All Shetland’s council-run harbours showed a profit for 2014/15, according to figures given to the SIC harbour board on Tuesday.
Finance chief Jonathan Belford said the situation, with a combined profit of more than £2 million, was “very positive”.
Sullom Voe has shown a profit of £657,000, Scalloway a profit of £840,000 and other smaller piers have made a profit of £448,000.
At Sullom Voe the profit came from underspending on fuel due to low global prices, while other savings were due to job vacancies, including in management and engineering, and an underspending on the Gluss navigational aids.
However, there were five fewer tanker movements than expected during the year, with a total of 80 tanker movements during the year, resulting in £354,000 less that anticipated.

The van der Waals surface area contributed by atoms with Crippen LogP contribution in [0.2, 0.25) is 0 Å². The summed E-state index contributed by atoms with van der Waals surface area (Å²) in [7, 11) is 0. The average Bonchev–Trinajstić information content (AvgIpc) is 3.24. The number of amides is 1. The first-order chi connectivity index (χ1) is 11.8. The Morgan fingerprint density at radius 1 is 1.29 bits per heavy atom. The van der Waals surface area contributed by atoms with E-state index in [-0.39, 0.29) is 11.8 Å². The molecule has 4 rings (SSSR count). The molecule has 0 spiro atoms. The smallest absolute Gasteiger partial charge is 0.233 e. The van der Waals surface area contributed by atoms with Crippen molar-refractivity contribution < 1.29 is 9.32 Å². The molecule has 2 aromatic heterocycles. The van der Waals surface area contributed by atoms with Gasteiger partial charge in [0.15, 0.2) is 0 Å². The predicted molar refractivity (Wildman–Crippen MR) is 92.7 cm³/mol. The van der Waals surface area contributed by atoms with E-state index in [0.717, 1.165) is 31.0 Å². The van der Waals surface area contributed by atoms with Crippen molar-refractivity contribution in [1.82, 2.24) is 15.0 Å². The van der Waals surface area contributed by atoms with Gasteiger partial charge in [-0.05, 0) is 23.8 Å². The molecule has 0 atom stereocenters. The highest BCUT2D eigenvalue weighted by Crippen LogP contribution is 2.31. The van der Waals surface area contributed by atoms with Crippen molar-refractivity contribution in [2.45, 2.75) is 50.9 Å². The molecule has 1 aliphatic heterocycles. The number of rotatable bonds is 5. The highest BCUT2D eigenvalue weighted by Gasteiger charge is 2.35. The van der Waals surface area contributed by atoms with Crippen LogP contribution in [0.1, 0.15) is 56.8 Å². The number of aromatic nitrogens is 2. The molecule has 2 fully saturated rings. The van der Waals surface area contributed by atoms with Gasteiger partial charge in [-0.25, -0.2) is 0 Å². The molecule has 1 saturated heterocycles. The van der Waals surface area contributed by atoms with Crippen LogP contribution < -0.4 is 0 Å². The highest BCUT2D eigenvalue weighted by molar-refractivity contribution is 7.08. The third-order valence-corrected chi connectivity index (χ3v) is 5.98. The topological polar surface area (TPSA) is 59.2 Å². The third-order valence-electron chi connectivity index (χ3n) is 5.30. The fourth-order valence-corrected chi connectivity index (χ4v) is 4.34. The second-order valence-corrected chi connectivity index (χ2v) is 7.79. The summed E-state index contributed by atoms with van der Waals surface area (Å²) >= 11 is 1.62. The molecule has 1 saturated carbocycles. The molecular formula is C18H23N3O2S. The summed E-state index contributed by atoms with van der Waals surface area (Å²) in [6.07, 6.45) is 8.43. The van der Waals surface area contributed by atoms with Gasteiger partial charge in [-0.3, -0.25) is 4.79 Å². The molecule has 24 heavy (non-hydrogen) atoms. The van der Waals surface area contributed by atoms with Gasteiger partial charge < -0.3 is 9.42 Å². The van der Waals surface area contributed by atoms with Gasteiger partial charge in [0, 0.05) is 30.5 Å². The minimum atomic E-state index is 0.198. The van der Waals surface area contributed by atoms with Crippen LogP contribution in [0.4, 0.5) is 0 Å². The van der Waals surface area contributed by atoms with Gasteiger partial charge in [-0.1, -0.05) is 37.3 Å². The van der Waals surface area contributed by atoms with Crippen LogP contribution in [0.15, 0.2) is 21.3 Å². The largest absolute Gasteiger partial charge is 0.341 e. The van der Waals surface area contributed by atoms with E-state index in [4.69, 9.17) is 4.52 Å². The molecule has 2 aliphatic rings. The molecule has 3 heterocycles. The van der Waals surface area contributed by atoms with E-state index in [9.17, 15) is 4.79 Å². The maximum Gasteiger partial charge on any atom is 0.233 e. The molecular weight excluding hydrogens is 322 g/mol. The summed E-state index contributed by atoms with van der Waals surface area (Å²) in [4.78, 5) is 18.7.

Scalloway had increased income from the accommodation barge and vessel, which have been there longer than expected, bringing in harbour dues, storage charges, equipment hire and charges for metered water.
There have also been increased fish and salmon landings, thanks to higher fish stocks and increased quotas.
This has also been the situation at Cullivoe, where the upturn in the fishing industry has generated a profit of £93,000, and increased salmon landings at Mid Yell have yielded a profit of £66,000.
Vacancies in management and engineering jobs for the smaller piers have produced a saving of £204,000, and work to Skerries navigational aids has been delayed, saying £50,000.
In addition, management changes across all terminals have accounted for savings of £448,000.
Harbour board chairwoman Andrea Manson said it had been the best year for some time.
She said: “It’s good the council has seen the benefit from the gas plant and accommodation vessels at Scalloway, and there’s been a lot more fish at Cullivoe and Scalloway. It’s all very positive for a change.”